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This New York City Borough Is the Worst Place to Live If You Have Student Debt, Study Finds

Andrew DePietro
New York
New York

As student debt levels and the cost of living continue to rise across the country, attaining both a college degree and owning a home is becoming more difficult in America. And when you combine the cost of a typical mortgage in your area with student loan debt, homeownership might no longer be a possibility.

A recent GOBankingRates study analyzed 100 U.S. cities to determine which places are the best and worst to live in if you’re dealing with student loan debt. The study was based on several factors, including the average amount of student loan debt in each city, the median home price, incomes and the percentage of income spent on mortgage payments. The results show that it’s possible to keep housing costs under a third of your income in certain cities — but not everywhere.

The study found that two New York City boroughs — the Bronx (No. 5) and Brooklyn (No. 1) — rank among the top five worst places to live if you’re still carrying student loan debt. Keep reading to find out why.

See the Full Study: Most and Least Affordable Cities If You Have Student Loan Debt

Paying Off Student Loans Is Tougher in These NYC Boroughs

The cost of living in Brooklyn and in the Bronx is daunting, especially for someone saddled with student debt. At the time the study was conducted, the average student debt in the Bronx was $27,732.50, while in Brooklyn it was much higher at $34,966.37. When you tack on the cost of housing, it becomes very difficult to live comfortably in New York with student loan debt — whether you’re a renter or a homeowner.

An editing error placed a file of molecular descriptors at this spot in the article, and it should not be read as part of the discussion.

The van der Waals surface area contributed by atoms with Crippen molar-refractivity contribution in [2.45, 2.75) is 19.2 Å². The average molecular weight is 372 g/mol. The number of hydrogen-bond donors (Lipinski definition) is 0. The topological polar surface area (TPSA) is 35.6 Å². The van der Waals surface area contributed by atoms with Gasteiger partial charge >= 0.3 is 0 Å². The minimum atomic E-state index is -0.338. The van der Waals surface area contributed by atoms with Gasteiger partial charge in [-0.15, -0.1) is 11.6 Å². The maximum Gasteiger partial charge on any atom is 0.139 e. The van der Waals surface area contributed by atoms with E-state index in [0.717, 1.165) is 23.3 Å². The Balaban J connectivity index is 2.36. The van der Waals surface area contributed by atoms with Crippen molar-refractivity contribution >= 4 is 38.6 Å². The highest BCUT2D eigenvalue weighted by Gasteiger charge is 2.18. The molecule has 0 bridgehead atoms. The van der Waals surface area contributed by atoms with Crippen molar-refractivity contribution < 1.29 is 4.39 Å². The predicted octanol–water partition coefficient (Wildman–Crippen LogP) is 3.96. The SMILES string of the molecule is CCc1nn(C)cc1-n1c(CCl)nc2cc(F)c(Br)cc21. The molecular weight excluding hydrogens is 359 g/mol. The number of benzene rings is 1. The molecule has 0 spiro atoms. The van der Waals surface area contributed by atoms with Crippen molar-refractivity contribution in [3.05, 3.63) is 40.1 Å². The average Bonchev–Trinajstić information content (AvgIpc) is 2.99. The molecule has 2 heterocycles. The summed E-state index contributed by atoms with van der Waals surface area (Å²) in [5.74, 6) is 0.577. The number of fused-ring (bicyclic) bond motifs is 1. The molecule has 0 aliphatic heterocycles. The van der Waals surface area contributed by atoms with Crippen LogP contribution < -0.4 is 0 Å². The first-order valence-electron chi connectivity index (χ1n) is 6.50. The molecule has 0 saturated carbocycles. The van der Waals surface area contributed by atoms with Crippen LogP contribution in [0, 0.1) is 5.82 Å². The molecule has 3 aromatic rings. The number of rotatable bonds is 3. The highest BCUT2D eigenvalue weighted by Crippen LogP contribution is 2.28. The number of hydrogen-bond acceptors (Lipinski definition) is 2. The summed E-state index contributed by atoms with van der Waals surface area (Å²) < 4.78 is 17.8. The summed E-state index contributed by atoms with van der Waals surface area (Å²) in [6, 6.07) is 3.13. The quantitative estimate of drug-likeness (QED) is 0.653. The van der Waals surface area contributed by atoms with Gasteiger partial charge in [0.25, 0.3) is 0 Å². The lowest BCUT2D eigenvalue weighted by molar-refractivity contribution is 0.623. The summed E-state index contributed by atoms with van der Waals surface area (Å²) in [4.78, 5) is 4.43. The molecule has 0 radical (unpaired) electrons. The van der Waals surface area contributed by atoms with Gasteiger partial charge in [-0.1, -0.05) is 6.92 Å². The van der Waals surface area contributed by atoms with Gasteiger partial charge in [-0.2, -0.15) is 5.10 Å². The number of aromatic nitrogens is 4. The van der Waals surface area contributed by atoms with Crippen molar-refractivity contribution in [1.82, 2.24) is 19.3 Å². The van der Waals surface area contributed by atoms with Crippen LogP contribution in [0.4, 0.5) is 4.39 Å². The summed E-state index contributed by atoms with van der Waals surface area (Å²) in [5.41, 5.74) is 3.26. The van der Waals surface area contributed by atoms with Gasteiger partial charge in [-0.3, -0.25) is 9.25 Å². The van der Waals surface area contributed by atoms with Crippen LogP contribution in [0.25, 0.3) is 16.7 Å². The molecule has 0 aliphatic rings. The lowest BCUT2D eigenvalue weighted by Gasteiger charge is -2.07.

The median rent in Brooklyn is currently $2,357. Based on that and a median household income of $52,782, the annual rent in Brooklyn consumes nearly 54 percent of your income. In the Bronx, where the median rent is $1,905 and the household income is $36,593, rent consumes almost 63 percent of your income.

And if you’re trying to own a home with student debt, the circumstances aren’t much better. According to the study, the maximum home price someone with student debt can afford in New York is $357,300, and that’s a problem considering the median listing price of homes is $789,500, according to Zillow. In Brooklyn, the median home price is $725,000, and in the Bronx it’s $375,000.


Annual Median Household Income

Monthly Rent

Monthly Mortgage

% of Income That Goes Toward Rent

% of Income That Goes Toward Mortgage













Also See: 20 Best Cities Where You Can Buy a Home for Under $100,000

According to the Federal Reserve Bank of St. Louis, the current average 30-year fixed mortgage rate is 4.41 percent. Based on the Bronx’s median home value for a single-family home of $435,800 and 20 percent down, your monthly mortgage payment would work out to $2,170. Annually, mortgage payments would absorb 71 percent of the median household income in the Bronx. Meanwhile, in Brooklyn, the annual mortgage for a median single-family home along the same parameters is $45,252, which takes up 86 percent of the borough’s median household income.